When the Royal New Zealand Navy’s biggest ship sets out on its first official journey, Southland-born Chief Petty Officer Dean Hapi will be the man making sure its kitted out.
Hapi, who is a logistics supply specialist, will be a member of the Aotearoa’s inaugural crew when the ship is formally commissioned later this month.
He can’t wait to get on board.
“I have never been part of commissioning a ship before and doing that with Aotearoa – the largest ship the RNZN has ever had – will make it a unique experience,” he said. “It will be exciting and a privilege, but will also come with a lot of responsibility.”
Hapi’s job is to make sure navy ships have everything from photocopy paper and cleaning products to engine parts, bullets and weapon systems onboard.
An average day sees him communicating with departments, placing orders, planning resupplies, talking with suppliers and organising transportation, he said.
Hapi was born in Gore and joined the Royal New Zealand Navy in 2009 after attending a Navy Adventure Challenge in Auckland while in Year 13 at Menzies College in Wyndham.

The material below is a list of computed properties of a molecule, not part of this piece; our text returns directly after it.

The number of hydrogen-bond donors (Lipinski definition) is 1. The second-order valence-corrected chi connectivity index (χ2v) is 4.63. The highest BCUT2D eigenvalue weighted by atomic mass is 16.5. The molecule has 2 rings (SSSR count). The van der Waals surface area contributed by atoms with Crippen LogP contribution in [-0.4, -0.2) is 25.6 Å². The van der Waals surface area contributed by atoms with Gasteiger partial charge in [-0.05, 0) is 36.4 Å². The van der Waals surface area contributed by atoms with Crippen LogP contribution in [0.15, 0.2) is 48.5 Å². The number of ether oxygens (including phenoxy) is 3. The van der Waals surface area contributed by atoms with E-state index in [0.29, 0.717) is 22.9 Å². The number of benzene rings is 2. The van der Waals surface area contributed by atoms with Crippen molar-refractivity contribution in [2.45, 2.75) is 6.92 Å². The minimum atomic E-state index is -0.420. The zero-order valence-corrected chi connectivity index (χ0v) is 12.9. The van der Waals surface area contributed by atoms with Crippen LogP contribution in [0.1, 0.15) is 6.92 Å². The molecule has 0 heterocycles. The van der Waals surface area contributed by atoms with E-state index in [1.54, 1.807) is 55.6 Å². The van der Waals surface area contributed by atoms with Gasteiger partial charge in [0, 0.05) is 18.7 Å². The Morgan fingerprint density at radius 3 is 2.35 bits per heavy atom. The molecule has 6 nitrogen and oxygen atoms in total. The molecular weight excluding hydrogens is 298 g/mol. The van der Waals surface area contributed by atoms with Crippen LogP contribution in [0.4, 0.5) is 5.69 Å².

“I really enjoyed the culture, fitness, leadership, comradery and structure that the week offered,” he said. “I also knew I wanted to travel, get leadership opportunities, gain qualifications and learn trade skills, so rather than going to university I joined the navy.”
He’s already done a fair bit of travelling, joining operations and exercises to the Southern Ocean, Australia, the South Pacific, Antarctica, South East Asia twice and three times to Hawaii for Exercise Rimpac – the largest military maritime exercise in the world.
The Aotearoa is a state-of-the-art, 173m-long sustainment vessel and will used to help the navy with monitoring efforts in the Southern Ocean.
It’s capable of withstanding tough winter conditions, which means it can be used for operations in Antarctica, including resupplying McMurdo Station and Scott Base.
The ships environmentally friendly design incorporates a new wave-piercing hull form that reduces resistance and lowers fuel consumption, while a combination of diesel and electric power produces lower carbon emissions that older ships.
Commanding officer Captain Simon Rooke said it was all hands on deck as the ship gets nearer to being commissioned.
“There’s something very special about being a crew member of not only a brand-new navy ship, but the biggest one we’ve ever had in our fleet,” he said.